By Jon Fingas / Engadget UK
You wouldn't think that genealogy websites would have much need to defend copyrights, but they're apparently quite zealous -- so long as you're interested in alien spaceships, at least. Ancestry.com has forced enthusiast site The Black Vault to take down legions of declassified US records on UFO research because some of them were taken from its Fold3 subsidiary. While the documents are public domain, their digital copies supposedly aren't -- Black Vault has to either get permission or digitize the records itself in order to post this content online, a spokeswoman says.
Black Vault owner John Greenwald maintains that Ancestry.com abused the Digital Millennium Copyright Act (DMCA) and otherwise acted in bad faith. It reportedly asked him to take down everything through an "evidence-less" claim that assumed his guilt, even when it involved material that wasn't on Fold3. Also, it was only going to let him keep images if he paid to become an affiliate; that's not very practical for an enthusiast site.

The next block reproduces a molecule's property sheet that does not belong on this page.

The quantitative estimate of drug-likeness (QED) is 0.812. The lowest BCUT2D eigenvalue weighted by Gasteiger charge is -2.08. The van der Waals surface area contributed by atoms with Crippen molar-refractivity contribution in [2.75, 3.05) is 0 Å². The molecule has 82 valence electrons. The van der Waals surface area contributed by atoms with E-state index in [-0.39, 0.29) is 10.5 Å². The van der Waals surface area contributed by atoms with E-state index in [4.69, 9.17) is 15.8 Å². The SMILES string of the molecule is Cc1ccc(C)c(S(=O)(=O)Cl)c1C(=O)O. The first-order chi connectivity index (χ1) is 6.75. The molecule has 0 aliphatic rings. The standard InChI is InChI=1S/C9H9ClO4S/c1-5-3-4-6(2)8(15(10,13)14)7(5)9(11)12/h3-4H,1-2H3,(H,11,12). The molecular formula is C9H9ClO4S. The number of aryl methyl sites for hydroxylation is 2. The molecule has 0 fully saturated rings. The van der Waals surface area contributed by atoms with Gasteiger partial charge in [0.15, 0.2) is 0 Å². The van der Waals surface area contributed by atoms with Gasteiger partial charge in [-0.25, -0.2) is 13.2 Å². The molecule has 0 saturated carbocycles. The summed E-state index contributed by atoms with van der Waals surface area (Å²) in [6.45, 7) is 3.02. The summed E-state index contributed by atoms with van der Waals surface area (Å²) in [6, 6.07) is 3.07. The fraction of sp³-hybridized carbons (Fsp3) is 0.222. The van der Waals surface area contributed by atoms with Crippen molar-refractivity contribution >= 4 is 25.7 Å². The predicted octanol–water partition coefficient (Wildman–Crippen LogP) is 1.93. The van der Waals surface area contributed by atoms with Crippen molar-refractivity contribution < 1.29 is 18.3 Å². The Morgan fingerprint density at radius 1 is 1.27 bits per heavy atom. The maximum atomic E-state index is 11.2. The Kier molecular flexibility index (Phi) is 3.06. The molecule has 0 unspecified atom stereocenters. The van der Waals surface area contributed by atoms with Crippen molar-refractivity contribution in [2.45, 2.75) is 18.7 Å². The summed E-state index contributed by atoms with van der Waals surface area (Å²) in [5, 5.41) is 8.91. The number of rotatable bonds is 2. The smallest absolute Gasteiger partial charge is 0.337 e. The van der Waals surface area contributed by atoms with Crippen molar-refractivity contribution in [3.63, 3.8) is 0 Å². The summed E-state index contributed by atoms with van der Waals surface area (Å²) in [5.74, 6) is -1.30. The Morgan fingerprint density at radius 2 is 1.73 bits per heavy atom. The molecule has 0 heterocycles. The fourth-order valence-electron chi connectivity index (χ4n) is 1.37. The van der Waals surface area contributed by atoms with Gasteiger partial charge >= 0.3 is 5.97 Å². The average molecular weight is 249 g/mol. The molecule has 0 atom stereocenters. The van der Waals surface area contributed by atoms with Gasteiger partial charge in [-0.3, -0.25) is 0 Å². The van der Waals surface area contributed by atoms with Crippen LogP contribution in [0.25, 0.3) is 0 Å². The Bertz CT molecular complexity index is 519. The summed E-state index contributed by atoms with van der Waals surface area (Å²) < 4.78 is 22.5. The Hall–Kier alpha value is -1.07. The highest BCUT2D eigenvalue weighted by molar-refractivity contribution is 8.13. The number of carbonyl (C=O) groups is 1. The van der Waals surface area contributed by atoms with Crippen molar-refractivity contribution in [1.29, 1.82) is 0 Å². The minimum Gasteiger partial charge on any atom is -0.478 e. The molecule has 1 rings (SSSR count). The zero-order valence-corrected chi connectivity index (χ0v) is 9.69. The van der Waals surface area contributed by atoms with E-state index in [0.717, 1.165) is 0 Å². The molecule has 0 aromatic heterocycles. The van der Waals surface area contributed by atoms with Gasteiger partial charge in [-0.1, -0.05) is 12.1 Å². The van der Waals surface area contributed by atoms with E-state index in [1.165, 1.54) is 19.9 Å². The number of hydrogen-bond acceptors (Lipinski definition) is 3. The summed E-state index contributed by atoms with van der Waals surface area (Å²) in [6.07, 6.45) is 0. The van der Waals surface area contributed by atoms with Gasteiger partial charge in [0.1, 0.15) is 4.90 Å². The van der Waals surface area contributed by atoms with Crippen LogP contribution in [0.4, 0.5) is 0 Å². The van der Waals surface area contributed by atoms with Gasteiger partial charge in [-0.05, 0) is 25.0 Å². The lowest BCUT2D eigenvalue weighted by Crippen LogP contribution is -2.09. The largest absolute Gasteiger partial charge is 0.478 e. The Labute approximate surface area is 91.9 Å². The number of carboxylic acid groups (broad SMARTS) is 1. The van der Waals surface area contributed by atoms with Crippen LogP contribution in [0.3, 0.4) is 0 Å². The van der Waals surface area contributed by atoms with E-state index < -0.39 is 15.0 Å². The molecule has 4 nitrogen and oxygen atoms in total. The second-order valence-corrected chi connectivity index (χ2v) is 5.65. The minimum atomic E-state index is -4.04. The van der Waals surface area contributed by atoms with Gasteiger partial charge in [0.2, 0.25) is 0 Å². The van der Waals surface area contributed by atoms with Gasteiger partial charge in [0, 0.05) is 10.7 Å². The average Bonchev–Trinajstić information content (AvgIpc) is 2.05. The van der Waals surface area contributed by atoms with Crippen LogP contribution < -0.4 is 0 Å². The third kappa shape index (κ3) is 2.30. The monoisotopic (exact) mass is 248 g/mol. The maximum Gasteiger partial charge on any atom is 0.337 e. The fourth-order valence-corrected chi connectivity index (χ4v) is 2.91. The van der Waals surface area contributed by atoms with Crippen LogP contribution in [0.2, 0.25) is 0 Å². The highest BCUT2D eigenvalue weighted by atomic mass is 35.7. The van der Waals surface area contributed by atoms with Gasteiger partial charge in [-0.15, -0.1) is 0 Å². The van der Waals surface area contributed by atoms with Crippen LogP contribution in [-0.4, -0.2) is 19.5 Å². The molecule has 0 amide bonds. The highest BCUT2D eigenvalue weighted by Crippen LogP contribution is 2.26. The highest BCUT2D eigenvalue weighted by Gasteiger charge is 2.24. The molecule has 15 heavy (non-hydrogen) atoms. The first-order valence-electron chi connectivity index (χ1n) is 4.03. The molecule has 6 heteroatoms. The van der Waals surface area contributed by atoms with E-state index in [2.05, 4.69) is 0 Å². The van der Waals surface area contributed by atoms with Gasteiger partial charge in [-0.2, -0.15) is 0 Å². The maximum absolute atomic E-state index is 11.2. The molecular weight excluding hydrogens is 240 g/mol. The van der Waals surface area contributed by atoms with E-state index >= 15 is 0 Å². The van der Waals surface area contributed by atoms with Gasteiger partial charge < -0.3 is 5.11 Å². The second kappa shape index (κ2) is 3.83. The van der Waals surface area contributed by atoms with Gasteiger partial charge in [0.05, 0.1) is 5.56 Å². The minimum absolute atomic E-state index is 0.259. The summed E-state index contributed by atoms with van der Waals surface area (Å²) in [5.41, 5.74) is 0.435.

Some of Greenwald's arguments are tenuous (linking to image sources doesn't always give you a free pass), but an attorney speaking to Motherboard says that Ancestry.com might not have a leg to stand on. Whether or not Fold3 scanned these flying saucer files, they're still reproductions of public material -- the site may have a hard time claiming exclusive rights over what amounts to a set of photocopies. Greenwald hasn't signaled an intention to fight the takedown in court, but he might have little to worry about if he reposts his extraterrestrial material.